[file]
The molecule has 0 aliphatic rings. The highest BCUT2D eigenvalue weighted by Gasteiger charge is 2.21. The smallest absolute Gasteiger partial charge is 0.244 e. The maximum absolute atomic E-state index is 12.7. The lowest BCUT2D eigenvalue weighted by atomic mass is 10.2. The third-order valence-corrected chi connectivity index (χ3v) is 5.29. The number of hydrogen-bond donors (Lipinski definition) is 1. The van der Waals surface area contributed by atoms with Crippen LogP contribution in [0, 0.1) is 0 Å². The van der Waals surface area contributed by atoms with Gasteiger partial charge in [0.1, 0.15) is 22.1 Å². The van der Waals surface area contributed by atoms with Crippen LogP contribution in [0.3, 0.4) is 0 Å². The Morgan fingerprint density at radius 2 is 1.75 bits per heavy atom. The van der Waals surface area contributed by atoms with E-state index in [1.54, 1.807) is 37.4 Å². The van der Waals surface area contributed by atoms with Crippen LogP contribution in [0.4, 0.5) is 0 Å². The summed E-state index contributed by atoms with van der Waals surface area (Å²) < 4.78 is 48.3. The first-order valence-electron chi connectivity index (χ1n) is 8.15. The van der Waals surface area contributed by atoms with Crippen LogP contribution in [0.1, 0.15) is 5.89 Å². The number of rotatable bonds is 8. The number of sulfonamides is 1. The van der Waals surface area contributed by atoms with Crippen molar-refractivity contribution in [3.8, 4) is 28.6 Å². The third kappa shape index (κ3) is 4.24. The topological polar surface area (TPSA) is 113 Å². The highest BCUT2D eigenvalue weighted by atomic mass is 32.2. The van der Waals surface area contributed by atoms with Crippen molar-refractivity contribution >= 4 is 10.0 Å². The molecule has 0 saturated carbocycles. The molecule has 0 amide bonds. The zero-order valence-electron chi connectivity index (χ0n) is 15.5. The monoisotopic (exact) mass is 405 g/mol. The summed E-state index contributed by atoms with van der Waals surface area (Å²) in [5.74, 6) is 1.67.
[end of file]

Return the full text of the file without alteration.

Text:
The molecule has 0 aliphatic rings. The highest BCUT2D eigenvalue weighted by Gasteiger charge is 2.21. The smallest absolute Gasteiger partial charge is 0.244 e. The maximum absolute atomic E-state index is 12.7. The lowest BCUT2D eigenvalue weighted by atomic mass is 10.2. The third-order valence-corrected chi connectivity index (χ3v) is 5.29. The number of hydrogen-bond donors (Lipinski definition) is 1. The van der Waals surface area contributed by atoms with Crippen LogP contribution in [0, 0.1) is 0 Å². The van der Waals surface area contributed by atoms with Gasteiger partial charge in [0.1, 0.15) is 22.1 Å². The van der Waals surface area contributed by atoms with Crippen LogP contribution in [0.3, 0.4) is 0 Å². The Morgan fingerprint density at radius 2 is 1.75 bits per heavy atom. The van der Waals surface area contributed by atoms with E-state index in [1.54, 1.807) is 37.4 Å². The van der Waals surface area contributed by atoms with Crippen LogP contribution in [0.4, 0.5) is 0 Å². The summed E-state index contributed by atoms with van der Waals surface area (Å²) < 4.78 is 48.3. The first-order valence-electron chi connectivity index (χ1n) is 8.15. The van der Waals surface area contributed by atoms with Crippen LogP contribution in [0.1, 0.15) is 5.89 Å². The number of rotatable bonds is 8. The number of sulfonamides is 1. The van der Waals surface area contributed by atoms with Crippen molar-refractivity contribution in [3.8, 4) is 28.6 Å². The third kappa shape index (κ3) is 4.24. The topological polar surface area (TPSA) is 113 Å². The highest BCUT2D eigenvalue weighted by atomic mass is 32.2. The van der Waals surface area contributed by atoms with Crippen molar-refractivity contribution >= 4 is 10.0 Å². The molecule has 0 saturated carbocycles. The molecule has 0 amide bonds. The zero-order valence-electron chi connectivity index (χ0n) is 15.5. The monoisotopic (exact) mass is 405 g/mol. The summed E-state index contributed by atoms with van der Waals surface area (Å²) in [5.74, 6) is 1.67.